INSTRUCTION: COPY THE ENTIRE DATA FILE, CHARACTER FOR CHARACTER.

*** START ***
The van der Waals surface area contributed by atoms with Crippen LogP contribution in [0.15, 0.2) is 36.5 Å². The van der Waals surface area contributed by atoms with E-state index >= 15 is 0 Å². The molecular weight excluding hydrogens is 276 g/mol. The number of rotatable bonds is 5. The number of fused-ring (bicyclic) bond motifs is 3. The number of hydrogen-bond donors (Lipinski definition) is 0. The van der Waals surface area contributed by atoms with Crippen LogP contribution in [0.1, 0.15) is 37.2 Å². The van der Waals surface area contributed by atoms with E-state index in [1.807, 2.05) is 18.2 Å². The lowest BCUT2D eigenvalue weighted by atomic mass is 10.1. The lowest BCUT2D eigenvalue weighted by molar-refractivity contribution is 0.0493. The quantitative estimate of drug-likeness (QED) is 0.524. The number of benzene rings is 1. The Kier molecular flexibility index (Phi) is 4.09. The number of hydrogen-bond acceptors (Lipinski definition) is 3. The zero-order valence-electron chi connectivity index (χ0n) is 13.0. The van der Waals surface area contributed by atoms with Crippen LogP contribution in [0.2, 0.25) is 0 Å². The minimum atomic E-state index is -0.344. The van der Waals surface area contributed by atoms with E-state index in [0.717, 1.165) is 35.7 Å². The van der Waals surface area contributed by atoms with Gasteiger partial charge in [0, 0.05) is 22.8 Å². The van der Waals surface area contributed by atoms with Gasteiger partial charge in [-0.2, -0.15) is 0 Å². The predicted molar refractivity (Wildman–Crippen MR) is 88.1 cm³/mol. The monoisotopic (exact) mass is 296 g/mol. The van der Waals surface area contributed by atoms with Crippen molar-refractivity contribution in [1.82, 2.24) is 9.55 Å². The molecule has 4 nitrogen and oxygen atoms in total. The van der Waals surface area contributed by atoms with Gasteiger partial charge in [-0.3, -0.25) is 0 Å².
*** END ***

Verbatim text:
The van der Waals surface area contributed by atoms with Crippen LogP contribution in [0.15, 0.2) is 36.5 Å². The van der Waals surface area contributed by atoms with E-state index >= 15 is 0 Å². The molecular weight excluding hydrogens is 276 g/mol. The number of rotatable bonds is 5. The number of fused-ring (bicyclic) bond motifs is 3. The number of hydrogen-bond donors (Lipinski definition) is 0. The van der Waals surface area contributed by atoms with Crippen LogP contribution in [0.1, 0.15) is 37.2 Å². The van der Waals surface area contributed by atoms with E-state index in [1.807, 2.05) is 18.2 Å². The lowest BCUT2D eigenvalue weighted by atomic mass is 10.1. The lowest BCUT2D eigenvalue weighted by molar-refractivity contribution is 0.0493. The quantitative estimate of drug-likeness (QED) is 0.524. The number of benzene rings is 1. The Kier molecular flexibility index (Phi) is 4.09. The number of hydrogen-bond acceptors (Lipinski definition) is 3. The zero-order valence-electron chi connectivity index (χ0n) is 13.0. The van der Waals surface area contributed by atoms with Crippen LogP contribution in [0.2, 0.25) is 0 Å². The minimum atomic E-state index is -0.344. The van der Waals surface area contributed by atoms with E-state index in [0.717, 1.165) is 35.7 Å². The van der Waals surface area contributed by atoms with Gasteiger partial charge in [0, 0.05) is 22.8 Å². The van der Waals surface area contributed by atoms with Gasteiger partial charge in [-0.2, -0.15) is 0 Å². The predicted molar refractivity (Wildman–Crippen MR) is 88.1 cm³/mol. The monoisotopic (exact) mass is 296 g/mol. The van der Waals surface area contributed by atoms with Crippen molar-refractivity contribution in [1.82, 2.24) is 9.55 Å². The molecule has 4 nitrogen and oxygen atoms in total. The van der Waals surface area contributed by atoms with Gasteiger partial charge in [-0.3, -0.25) is 0 Å².